Baltimore Ravens

How do the Ravens stop the NFL's top passing attack? It will start with their pass rush.

Ravens defensive coordinator Don “Wink” Martindale did not want to talk about fourth-and-9.

“I think that he made a great play,” Martindale said Thursday of Kansas City Chiefs quarterback Patrick Mahomes, whose game-saving, fourth-quarter, across-his-body completion to Tyreek Hill on Sunday spurred a comeback win in overtime. “We’ll leave it at that.”


Of course, Mahomes needed to attempt an impossible pass just steps from the sideline only because the Ravens, again, had gotten to him. Their 15 quarterback hits on the NFL Most Valuable Player candidate were the defense's most since 2014 and by far the most the Chiefs have allowed in a game this season.

During a week of buildup for Sunday’s game against the Tampa Bay Buccaneers (5-8) dominated by news of Lamar Jackson’s official starting role and hand-wringing over his injury-prone play, the Ravens’ own ability to make other quarterbacks uncomfortable has gone mostly overlooked.


But it will be never more critical than against the NFL’s leading passing offense, and in a game the Ravens (7-6) can hardly afford to lose.

“I do feel good about our pass rush,” coach John Harbaugh said Monday. “Our guys are relentless. They’re very energetic; they’re strong guys. We do a lot with pressures and things like that — that’s when the secondary comes in. They come in and cover early. It’s not easy. … I’ll tell you, it was a heck of a challenge [Sunday]. It was a chess match in terms of us covering and finding matches and hiding our coverages, and their offense and their quarterback figuring when we were going to free up some guys on routes, and it kind of went back and forth.”

While the Ravens’ quarterback changeover has transformed the look and operation of their offense, the Buccaneers’ has not. First-time backup Joe Flacco will actually enter Sunday as the game’s leading passer (2,465 yards this season), but Ryan Fitzpatrick and Jameis Winston are not far behind.

In seven starts and eight appearances for Tampa Bay, Fitzpatrick has thrown for 2,366 yards. Winston, who has started six games, including the past three, and appeared in two others, has 2,154 passing yards. Combine those stats, and a Fitzpatrick-Winston mashup would rank third all time in single-season passing yards per game (331.4), behind only Peyton Manning's 2013 NFL MVP-winning season and Drew Brees' 2011.

Even with wide receiver DeSean Jackson (40 catches for 750 yards) set to miss his third straight game and tight end O.J. Howard (34 catches for 565 yards) on injured reserve, the team does not lack for options out wide.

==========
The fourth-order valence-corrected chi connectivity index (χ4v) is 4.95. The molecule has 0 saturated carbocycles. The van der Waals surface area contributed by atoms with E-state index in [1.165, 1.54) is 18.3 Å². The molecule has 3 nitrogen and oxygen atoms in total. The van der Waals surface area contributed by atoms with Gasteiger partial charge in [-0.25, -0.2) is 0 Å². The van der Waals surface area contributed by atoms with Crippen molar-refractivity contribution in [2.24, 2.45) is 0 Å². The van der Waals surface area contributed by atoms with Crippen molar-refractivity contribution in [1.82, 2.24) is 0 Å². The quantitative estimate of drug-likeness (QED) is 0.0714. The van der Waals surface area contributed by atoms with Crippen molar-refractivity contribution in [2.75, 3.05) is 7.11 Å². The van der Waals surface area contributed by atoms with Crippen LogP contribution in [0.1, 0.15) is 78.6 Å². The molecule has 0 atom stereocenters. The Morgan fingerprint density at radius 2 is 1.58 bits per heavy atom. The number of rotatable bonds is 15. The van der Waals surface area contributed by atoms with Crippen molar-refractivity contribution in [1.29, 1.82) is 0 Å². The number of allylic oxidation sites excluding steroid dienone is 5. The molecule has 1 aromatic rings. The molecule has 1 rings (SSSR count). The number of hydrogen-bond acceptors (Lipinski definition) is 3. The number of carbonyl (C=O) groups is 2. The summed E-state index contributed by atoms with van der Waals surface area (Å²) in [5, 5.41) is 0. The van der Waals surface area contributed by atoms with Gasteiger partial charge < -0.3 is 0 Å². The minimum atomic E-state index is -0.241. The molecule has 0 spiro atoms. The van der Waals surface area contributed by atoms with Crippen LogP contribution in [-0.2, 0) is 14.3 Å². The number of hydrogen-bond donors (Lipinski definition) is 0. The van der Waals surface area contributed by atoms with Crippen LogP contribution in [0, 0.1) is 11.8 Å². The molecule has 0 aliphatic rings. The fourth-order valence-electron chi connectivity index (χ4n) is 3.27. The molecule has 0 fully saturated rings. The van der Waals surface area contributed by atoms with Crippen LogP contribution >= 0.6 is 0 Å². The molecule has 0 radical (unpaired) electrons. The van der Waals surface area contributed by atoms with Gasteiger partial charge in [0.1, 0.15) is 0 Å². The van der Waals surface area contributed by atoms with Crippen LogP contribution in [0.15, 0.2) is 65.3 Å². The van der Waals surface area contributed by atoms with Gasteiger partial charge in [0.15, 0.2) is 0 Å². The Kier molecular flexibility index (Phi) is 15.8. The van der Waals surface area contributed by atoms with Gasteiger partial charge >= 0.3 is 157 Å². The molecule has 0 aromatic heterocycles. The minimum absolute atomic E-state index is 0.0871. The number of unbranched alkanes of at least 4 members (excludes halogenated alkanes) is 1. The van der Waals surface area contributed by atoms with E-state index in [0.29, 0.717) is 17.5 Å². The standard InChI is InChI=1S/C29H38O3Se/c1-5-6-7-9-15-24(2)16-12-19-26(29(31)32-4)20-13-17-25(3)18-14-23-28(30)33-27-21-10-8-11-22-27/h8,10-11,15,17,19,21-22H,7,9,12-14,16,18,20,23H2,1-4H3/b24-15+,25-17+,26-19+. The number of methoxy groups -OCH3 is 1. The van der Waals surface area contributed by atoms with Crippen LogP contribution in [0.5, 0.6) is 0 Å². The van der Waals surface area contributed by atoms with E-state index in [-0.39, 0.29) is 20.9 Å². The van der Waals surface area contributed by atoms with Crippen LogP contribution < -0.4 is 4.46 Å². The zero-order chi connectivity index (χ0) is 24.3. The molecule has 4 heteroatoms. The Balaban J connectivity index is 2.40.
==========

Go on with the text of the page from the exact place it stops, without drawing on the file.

Star Mike Evans is seventh in the NFL in receiving yards (1,207), and fellow wideouts Chris Godwin and Adam Humphries both have 600-plus yards and five touchdowns this season. On the Ravens, only wide receiver John Brown has managed that feat.

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“Tampa Bay is a very good football team, a very talented football team,” Harbaugh said Wednesday. “Very talented quarterback, excellent receiving corps, just a really good football team, and they have a lot to play for, so it doesn’t matter. We just have to be at our best on Sunday and get ready to roll.”

Where they fall short is up front. Winston has been sacked four times each of the past two weeks, and the Buccaneers have allowed 94 quarterback hits this season, fourth most in the NFL. Their run blocking is the worst in the NFL, according to analytics website Football Outsiders; only the Atlanta Falcons and Arizona Cardinals average less yards per carry.


Martindale said Winston is “playing at a very high level,” but his most vexing quality is that he is somehow better outside the pocket than in it. Overall this season, he has an 88.1 quarterback rating, among the bottom third of qualified quarterbacks. But when he's gotten outside the pocket, he's been unparalleled, according to ESPN. His 124.4 rating surpasses that of runners-up Matt Ryan and Philip Rivers.

“You’re constantly in search of that perfect game, but Jameis is doing the things that he needs to do to give our team a chance to win, and that’s all you can ask for,” Tampa Bay coach Dirk Koetter said Wednesday.

Inside linebacker C.J. Mosley felt much the same after the Ravens’ loss at Arrowhead Stadium. Their play was “pretty good,” he said, “but it wasn’t perfect.” Come Sunday, the defense can’t afford to let Jamison slip from its grasp, just as Mahomes and a crucial victory did a week earlier.

“We don’t want him to extend plays with his athleticism. I know sometimes it gets back to, ‘Yeah, I know [Gen. George] Custer had a plan, too,’ ” Martindale said with a laugh, referencing the Battle of the Little Bighorn in 1876. “But we want to try to keep him in the pocket. We really do.”

Note: The Ravens did not have a player finish as the leading vote-getter at his respective position in Pro Bowl fan voting, which concluded Thursday. NFL players and coaches cast their votes Friday, and game rosters will be announced Tuesday night.